In a recent Japanese patent filing which has just been published (5/13), Canon showed that they are (or were) still thinking about a sensor similar to the Foveon. For those unfamiliar with sensor technology there are two basic types of digital color sensor.
Conventional sensors (such as are used by Canon, Nikon, Sony, Pentax and most other digital camera manufacturers) consist of a regular array of pixels overlayed by a matrix of red, green and blue filters. Each pixel in the array receives only red or green or blue light and the color assigned to a pixel in the final image is determined by looking at both the pixel itself and it's nearest neighbors. The array of color filters is called the Bayer Matrix and RAW image has to be "demosaiced" to assign an RGB color value to each pixel. One disadvantage of this type of sensor is that much of the light isn't converted to a usable signal. For example the green filter effectively throws away the red and blue light, just as the red filters throw away the green and blue light and the blue filters throw away the red and green light. All that rejected light could have been used to generate a stronger (lower noise) signal if it could all have been used.
Silicon (which is what the pixels are made of) absorbs blue light more strongly then green light, and green light more strongly than red light. Light has to be absorbed to generate the electrical signal used to specify the intensity level of the pixel in the image. Using this fact the Foveon sensor (used by Sigma) can be thought of in simple terms as having three layers. First the light passes though the top thin layer, which absorbs most of the blue light and generates the blue signal. The remaining light is mostly green and red and the next layer absorbs mostly the green light. The final layer is thicker and absorbs mostly the red light which has passed through the other two layers. Using this technique each pixel position records red, green and blue signals.
The problem with the layered system is that the top layer absorbs not only blue, but some red and green. Similarly the middle layer absorbs any remaining blue, plus some of the green and some of the red. The final layer absorbs red as well as any residual green and blue, but maybe not all the red. Clearly not an ideal situation. Possibly more efficient than the Bayer matrix sensor design (at least in theory), though with its own set of problems.
Canon's patent (2013-93553, filed in 2011 but just published now in 2013) - as far as can be told from the Japanese translation - appears to use a multilayer structure like the Foveon sensor, but uses a photonic crystal structure between one (or more?) of the layers. This is a region which can "trap" light of a particular wavelength via a resonance condition. The idea appears to be that these resonant photonic crystal structures effectively "trap" light of a given wavelength (color) within certain regions of the silicon pixel, giving the light a greater probability of being absorbed and maybe a greater wavelength specificity within each region? At a simpler level the same scheme could be applied to just one layer (e.g. the red) to improve the absorption of red light (which is normally least absorbed by silicon). In fact the patent appears to describe such a scheme.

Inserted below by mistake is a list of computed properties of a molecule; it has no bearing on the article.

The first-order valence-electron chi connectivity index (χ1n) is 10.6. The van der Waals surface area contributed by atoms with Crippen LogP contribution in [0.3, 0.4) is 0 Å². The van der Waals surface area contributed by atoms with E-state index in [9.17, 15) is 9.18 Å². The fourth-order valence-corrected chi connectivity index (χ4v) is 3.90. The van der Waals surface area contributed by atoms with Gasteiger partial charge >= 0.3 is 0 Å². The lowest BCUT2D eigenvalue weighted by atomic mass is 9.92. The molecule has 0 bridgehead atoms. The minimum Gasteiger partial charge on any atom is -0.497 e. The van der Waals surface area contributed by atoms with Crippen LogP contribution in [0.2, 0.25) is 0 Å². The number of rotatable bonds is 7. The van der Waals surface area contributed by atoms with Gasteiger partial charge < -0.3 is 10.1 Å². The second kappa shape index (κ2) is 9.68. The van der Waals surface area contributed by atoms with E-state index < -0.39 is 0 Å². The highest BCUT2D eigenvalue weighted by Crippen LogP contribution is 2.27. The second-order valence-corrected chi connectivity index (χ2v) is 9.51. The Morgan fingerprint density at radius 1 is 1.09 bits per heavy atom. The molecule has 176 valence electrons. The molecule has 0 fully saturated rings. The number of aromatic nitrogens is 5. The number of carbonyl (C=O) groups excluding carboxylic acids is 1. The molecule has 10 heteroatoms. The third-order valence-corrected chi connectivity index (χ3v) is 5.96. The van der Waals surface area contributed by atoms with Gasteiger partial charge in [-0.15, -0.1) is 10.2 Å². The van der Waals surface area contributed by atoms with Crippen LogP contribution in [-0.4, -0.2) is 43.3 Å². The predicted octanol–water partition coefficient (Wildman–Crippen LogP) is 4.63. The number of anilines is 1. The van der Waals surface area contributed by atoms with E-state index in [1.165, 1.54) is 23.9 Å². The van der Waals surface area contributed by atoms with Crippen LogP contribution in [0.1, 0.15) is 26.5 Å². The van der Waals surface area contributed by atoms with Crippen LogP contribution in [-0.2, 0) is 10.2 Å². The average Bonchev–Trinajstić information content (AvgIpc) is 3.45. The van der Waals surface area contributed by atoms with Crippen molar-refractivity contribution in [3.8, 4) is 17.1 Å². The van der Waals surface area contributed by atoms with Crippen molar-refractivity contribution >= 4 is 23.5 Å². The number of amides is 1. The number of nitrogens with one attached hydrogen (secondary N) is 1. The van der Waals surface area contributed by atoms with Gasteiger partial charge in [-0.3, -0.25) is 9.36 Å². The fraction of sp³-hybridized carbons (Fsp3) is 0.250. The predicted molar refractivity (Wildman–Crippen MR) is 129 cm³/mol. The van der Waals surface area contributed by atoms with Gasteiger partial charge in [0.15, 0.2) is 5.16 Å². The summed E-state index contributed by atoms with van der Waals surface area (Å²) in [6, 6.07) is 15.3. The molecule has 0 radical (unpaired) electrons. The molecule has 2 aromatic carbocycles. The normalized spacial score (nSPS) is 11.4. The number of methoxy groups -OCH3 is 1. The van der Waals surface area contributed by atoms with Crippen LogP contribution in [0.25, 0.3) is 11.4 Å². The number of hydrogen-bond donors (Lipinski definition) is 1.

The picture from the Canon patent doesn't shed much light on what they are thinking, but I think the idea is clear. It's to use resonant photonic crystal structure (probably "40" in the figure) to better and perhaps more selectively absorb light within different layers of a pixel and thereby derive both red, green and blue information at each pixel. Of course they could also tune such structures for any wavelength and perhaps also record other colors too.
It should be understood that applying for a patent is absolutely no indication of an actual product. The research arm of all major corporations patent as much as they can think of even if there is no active development program related to the patent. At the very least it makes life more difficult for competitors! However it does show that Canon are at least still thinking about alternatives to the current generation of Bayer matrix sensors.
This isn't the first multi-layer sensor patent by Canon. There was a patent application (2011-129785) filed back in 2009 and published in 2011 which appeared to describe a back illuminated 3 layer sensor which could generate individual red, green and blue signals from one pixel.
Actually Canon already use a multilayer color sensor in the 63 zone metering system found on their current generation of DSLRs. It's actually a two layer system with the top layer sensitive to blue/green light and the bottom layer sensitive to green/red light. It's also a large area sensor for light metering rather than a high resolution small pixel sensor fort imaging, but the principles are the same.